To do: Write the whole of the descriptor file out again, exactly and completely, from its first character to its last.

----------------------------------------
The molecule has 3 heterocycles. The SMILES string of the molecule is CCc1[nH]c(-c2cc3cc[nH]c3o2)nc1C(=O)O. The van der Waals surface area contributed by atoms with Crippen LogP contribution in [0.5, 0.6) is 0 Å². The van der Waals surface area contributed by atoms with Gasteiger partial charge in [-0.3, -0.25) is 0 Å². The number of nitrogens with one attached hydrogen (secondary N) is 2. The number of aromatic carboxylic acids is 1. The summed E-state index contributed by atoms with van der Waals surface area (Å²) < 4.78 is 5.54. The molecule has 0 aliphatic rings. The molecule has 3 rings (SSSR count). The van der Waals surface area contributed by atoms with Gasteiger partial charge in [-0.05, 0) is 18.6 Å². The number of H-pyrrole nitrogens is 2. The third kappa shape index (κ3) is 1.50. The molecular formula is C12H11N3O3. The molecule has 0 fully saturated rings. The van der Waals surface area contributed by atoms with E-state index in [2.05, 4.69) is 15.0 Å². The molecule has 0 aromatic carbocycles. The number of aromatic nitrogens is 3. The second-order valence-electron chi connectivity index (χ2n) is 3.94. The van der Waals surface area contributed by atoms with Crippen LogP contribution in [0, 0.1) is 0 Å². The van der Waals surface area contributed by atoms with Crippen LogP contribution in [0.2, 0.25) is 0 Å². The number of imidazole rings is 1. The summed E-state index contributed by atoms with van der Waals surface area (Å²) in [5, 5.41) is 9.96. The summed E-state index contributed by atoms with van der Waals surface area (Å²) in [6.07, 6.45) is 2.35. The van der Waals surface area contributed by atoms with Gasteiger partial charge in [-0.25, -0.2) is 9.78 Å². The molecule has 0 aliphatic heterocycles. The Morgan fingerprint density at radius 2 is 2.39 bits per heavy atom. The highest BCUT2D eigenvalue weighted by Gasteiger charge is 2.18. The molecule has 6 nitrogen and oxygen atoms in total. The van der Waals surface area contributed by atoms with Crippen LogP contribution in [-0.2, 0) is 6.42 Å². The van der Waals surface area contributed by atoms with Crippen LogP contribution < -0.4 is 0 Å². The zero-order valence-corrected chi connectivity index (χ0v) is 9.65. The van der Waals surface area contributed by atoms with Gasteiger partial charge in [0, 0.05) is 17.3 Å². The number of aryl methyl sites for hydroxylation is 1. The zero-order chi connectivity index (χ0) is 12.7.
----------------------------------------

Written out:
The molecule has 3 heterocycles. The SMILES string of the molecule is CCc1[nH]c(-c2cc3cc[nH]c3o2)nc1C(=O)O. The van der Waals surface area contributed by atoms with Crippen LogP contribution in [0.5, 0.6) is 0 Å². The van der Waals surface area contributed by atoms with Gasteiger partial charge in [-0.3, -0.25) is 0 Å². The number of nitrogens with one attached hydrogen (secondary N) is 2. The number of aromatic carboxylic acids is 1. The summed E-state index contributed by atoms with van der Waals surface area (Å²) < 4.78 is 5.54. The molecule has 0 aliphatic rings. The molecule has 3 rings (SSSR count). The van der Waals surface area contributed by atoms with Gasteiger partial charge in [-0.05, 0) is 18.6 Å². The number of H-pyrrole nitrogens is 2. The third kappa shape index (κ3) is 1.50. The molecular formula is C12H11N3O3. The molecule has 0 fully saturated rings. The van der Waals surface area contributed by atoms with E-state index in [2.05, 4.69) is 15.0 Å². The molecule has 0 aromatic carbocycles. The number of aromatic nitrogens is 3. The second-order valence-electron chi connectivity index (χ2n) is 3.94. The van der Waals surface area contributed by atoms with Crippen LogP contribution in [0, 0.1) is 0 Å². The van der Waals surface area contributed by atoms with Crippen LogP contribution in [0.2, 0.25) is 0 Å². The number of imidazole rings is 1. The summed E-state index contributed by atoms with van der Waals surface area (Å²) in [5, 5.41) is 9.96. The summed E-state index contributed by atoms with van der Waals surface area (Å²) in [6.07, 6.45) is 2.35. The van der Waals surface area contributed by atoms with Gasteiger partial charge in [-0.25, -0.2) is 9.78 Å². The molecule has 0 aliphatic heterocycles. The Morgan fingerprint density at radius 2 is 2.39 bits per heavy atom. The highest BCUT2D eigenvalue weighted by Gasteiger charge is 2.18. The molecule has 6 nitrogen and oxygen atoms in total. The van der Waals surface area contributed by atoms with Crippen LogP contribution in [-0.2, 0) is 6.42 Å². The van der Waals surface area contributed by atoms with Crippen LogP contribution < -0.4 is 0 Å². The zero-order valence-corrected chi connectivity index (χ0v) is 9.65. The van der Waals surface area contributed by atoms with Gasteiger partial charge in [0, 0.05) is 17.3 Å². The number of aryl methyl sites for hydroxylation is 1. The zero-order chi connectivity index (χ0) is 12.7.